The Comic Strip Skippy, and Mathematics

There’s an excellent chance you don’t know Percy Crosby’s comic strip Skippy, and that’s a shame. You know its progeny, though. It was one of the first worldly-child comic strips, focused on kids but paying attention to them as thoughtful beings with deep and complex emotions of their own. If this sounds kind of like Peanuts, it should; Percy Crosby was one of the people Charles Schulz drew influence from, and every kids comic strip since then has been a reaction to Peanuts.

The comic is contemporary to George Herriman’s Krazy Kat, but is wildly different from it, not just because it gets remarkably little attention from modern cartoonists considering its influence. It’s also, though, contemporary to Robert Benchley, and in I think a very important way: you see, Skippy as a comic strip is funny, and in about the ways you expect a modern comic strip to be funny. It may be dated in its references, just as a Benchley essay (or film) might be, but in structure, in pacing, in characterization, in what jokes are about it could fit on the contemporary comics page without that standing out of place.

Skippy explains how he's able to overcome worry, using the stars as his example.
Percy Crosby’s Skippy for the 24th of July, 1927. Worry and the stars.

Happily the strip’s been revived on, and I wanted to bring an example of it to your attention. This one originally ran on the 24rd of July, 1927, and I admit it’s not a knee-slapper. It’s more of the sentimental, faintly inspirational comic strip, but in ways that work for me. In the dialogue I can certainly hear the forebears of Linus and Charlie Brown, or Pogo and the Rackey-Coon Chile, or Quincy and his friends, or Calvin and Hobbes, or many more great personae. I hope you like.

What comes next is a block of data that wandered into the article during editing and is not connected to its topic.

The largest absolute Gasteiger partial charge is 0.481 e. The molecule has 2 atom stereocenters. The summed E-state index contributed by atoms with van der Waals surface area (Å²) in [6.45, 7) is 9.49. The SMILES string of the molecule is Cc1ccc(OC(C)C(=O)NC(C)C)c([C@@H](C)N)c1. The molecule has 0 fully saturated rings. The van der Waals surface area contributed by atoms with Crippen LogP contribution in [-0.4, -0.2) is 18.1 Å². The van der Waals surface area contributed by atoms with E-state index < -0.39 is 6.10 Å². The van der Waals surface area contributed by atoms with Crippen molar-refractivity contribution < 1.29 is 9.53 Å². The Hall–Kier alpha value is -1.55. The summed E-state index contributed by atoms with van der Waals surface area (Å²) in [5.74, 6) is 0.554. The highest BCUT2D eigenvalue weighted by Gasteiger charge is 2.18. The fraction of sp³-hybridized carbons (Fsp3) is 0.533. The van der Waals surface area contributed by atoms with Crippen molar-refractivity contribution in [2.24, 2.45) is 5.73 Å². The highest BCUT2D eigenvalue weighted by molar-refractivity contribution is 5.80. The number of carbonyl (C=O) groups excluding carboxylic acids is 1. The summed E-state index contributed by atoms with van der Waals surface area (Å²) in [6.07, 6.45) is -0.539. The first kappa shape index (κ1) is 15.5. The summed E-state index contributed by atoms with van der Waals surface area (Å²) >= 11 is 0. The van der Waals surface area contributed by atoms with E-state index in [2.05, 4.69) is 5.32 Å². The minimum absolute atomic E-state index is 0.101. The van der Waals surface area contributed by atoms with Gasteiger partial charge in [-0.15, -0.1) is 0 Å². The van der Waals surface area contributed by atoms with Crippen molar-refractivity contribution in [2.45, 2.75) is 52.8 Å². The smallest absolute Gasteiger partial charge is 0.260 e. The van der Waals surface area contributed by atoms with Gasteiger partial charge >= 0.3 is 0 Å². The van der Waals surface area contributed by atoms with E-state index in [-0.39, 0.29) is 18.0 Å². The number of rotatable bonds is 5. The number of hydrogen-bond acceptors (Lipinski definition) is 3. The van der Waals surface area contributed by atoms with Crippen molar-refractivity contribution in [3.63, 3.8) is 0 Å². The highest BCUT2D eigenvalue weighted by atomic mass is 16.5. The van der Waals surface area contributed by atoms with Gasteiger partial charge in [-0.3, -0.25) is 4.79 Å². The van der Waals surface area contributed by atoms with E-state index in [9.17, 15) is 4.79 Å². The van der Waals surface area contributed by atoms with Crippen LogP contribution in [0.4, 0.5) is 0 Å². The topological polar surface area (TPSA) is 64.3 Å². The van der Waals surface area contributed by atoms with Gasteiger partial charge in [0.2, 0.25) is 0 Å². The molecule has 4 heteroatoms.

And if that’s not to your tastes, over on my mathematics blog I talk about another bunch of comic strips, none of them Skippy, although I also don’t talk about Fourier Transforms. Someday I will. I just don’t need to just yet.


Author: Joseph Nebus

I was born 198 years to the day after Johnny Appleseed. The differences between us do not end there. He/him.

5 thoughts on “The Comic Strip Skippy, and Mathematics”

    1. Oh, you’re most kind, thank you. I’ve been a comic strip fan for a long while, though, and it’s easier than it’s probably ever been to appreciate comics like Skippy these days.


  1. Crosby grew up in Richmond Hill NY about 4 blocks from where my old house was. It was a great place to grow up in and I can see traces of it in his strips. The town was vbery family oriented and as a result there were tons of kids on the streets day and night. Tough kids & buillies, and smart kids in glasses, and flirty young girls who giggled a lot standing at the corner bus stop in front of Dooleys Irish bar. We listened to the Yankees and Dodgers & later on the Mets. We played baseball on the street with fat kids, skinny kids and if we felt like walking a dozen blocks we had a big park to play in! (Forest Park)


    1. Ooh, thank you for the perspective. I confess I don’t know much about Crosby’s biography, so don’t know how to see parts of his upbringing in his work. Or at least to see what seems to be that upbringing versus seeing what just struck him as a particularly good (or plausible, or salable) bit of design.


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